(Disclaimer: Not only did I receive a copy from Red Fox in exchange for consideration for review - thanks! - but I'm thanked in the author's note for this one. This is one of the coolest book-related things that's ever happened to me, but in case people think that I'm biased, I should point out this review was pretty much written before I'd realised that - I finished the book with about 10 seconds to go before starting work, tried reviewing at lunchtime, and only read the author's note in the afternoon. It's just it reduced me to such a state of excitement that it's taken me a couple of weeks to edit that lunchtime review into something even semi-coherent!)
“I hope I’m allowed to like things when not all of them is perfect.”
Just typing that line, a quote from this magnificent, superb story, is making me need to bite my lip a bit, because it sums things up so beautifully. In Pea’s Book Of Holidays, (fourth in series, this post is likely to be completely incomprehensible anyway because all I really want to do is say “OMG BUY IT NOW!” so probably not TOO much need to worry about spoilers), Pea says this, referring to Enid Blyton. But it reflects so well on the novel as a whole, and opening up a wider discussion, that I wanted to lead with it.
This is outstanding because it is simultaneously a love letter to Enid Blyton and stories like hers, and an insightful critique as to the issues with reading books from her era today. But of course, more than any of those things, it’s a charming, wonderful, and beautifully written story of adventure, friendship and family.
I love everyone in these books. Imaginative, sweet, caring Pea herself, younger sister Tinkerbell, colossally daring but with the kind of mood swings that explain how she got the nickname Stinks, older sister Clover, trying to become a great actress… then there’s the girls’ mother, a loving but seriously stressed-out author who’s desperate to write her latest novel. And – even if we don’t see them as much as usual – Dr Paget and Dr Skidelsky. the two ladies who live next door with their twins Sam 1 and Sam 2, get some wonderful lines, especially when they’re talking about Blyton, taking one side of the argument each.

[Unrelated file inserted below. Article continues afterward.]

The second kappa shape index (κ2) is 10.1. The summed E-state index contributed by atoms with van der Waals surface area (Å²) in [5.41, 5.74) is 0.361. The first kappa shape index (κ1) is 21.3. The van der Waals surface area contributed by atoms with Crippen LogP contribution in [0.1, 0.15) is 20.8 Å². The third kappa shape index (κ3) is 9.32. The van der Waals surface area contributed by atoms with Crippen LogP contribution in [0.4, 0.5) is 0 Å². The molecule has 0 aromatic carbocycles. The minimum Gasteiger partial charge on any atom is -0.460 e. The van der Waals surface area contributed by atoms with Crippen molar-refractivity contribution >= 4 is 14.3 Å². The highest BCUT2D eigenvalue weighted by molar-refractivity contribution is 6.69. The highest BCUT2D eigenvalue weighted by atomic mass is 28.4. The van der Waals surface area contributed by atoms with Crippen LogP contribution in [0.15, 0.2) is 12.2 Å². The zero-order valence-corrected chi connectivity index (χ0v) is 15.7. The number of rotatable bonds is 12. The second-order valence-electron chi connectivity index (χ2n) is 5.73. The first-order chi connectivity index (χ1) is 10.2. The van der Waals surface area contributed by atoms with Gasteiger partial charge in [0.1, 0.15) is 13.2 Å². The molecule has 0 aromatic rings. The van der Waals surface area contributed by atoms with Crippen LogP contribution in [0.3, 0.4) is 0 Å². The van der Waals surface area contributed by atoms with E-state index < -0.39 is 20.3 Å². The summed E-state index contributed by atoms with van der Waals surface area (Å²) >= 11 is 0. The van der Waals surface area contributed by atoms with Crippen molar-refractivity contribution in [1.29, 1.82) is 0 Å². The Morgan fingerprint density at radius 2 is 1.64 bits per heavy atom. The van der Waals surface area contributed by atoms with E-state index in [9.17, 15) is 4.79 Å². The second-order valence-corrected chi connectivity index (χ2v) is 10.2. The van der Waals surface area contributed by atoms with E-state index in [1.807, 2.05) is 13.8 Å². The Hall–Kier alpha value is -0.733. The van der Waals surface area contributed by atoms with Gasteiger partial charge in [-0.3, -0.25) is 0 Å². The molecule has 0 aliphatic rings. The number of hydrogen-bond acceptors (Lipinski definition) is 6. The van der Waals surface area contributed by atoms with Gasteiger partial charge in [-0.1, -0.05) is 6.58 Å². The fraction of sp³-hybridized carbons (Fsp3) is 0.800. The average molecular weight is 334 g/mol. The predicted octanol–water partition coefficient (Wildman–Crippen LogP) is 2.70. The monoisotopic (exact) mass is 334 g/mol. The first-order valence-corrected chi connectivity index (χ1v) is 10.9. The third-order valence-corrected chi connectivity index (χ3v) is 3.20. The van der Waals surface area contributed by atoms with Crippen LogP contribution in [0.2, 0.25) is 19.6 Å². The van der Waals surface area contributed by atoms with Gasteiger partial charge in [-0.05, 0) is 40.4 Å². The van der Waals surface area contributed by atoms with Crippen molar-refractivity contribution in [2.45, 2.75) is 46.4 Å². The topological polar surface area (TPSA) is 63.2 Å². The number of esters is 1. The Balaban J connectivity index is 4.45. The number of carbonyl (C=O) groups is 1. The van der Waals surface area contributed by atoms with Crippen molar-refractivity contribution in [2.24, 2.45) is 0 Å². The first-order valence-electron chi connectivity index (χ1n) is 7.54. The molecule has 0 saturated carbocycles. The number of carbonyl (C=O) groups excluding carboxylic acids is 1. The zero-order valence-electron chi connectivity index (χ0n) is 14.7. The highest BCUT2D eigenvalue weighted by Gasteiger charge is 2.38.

Pea realises herself at one point that Enid Blyton simply didn’t write about certain types of people (at least not as main characters) – mixed-race girls like Tinkerbell, families like the two Sams and their mothers, or people with hemiplegia like Ryan, who they meet on holiday. Despite this, though, Pea and Tink still enjoy the stories, and Pea’s upset when they’re criticised, wondering “were there special rules about which bits of reading she was allowed to love?”
Parts of the novel read like Golden Age stories, part read like ultra-modern tales – often the same parts, in fact! I’m not sure anyone is as good as Susie Day at making a book seem both fresh and timeless, to be honest.
I teared up towards the end of the book – partly at the last letter Pea writes to Enid Blyton, and the one she writes to Anne, which was beyond wonderful.
I loved it – it’s one of the only two books all year – the other being Far From You by Tess Sharpe – which I’ve pre-ordered even though I already own a copy, because I know that I’ll want to give at least one of these as a present.
Staggeringly huge recommendation.
As part of my Countdown to 5th June tour, Susie wrote this brilliant guest post at Fluttering Butterflies about Enid Blyton – you really should read it!
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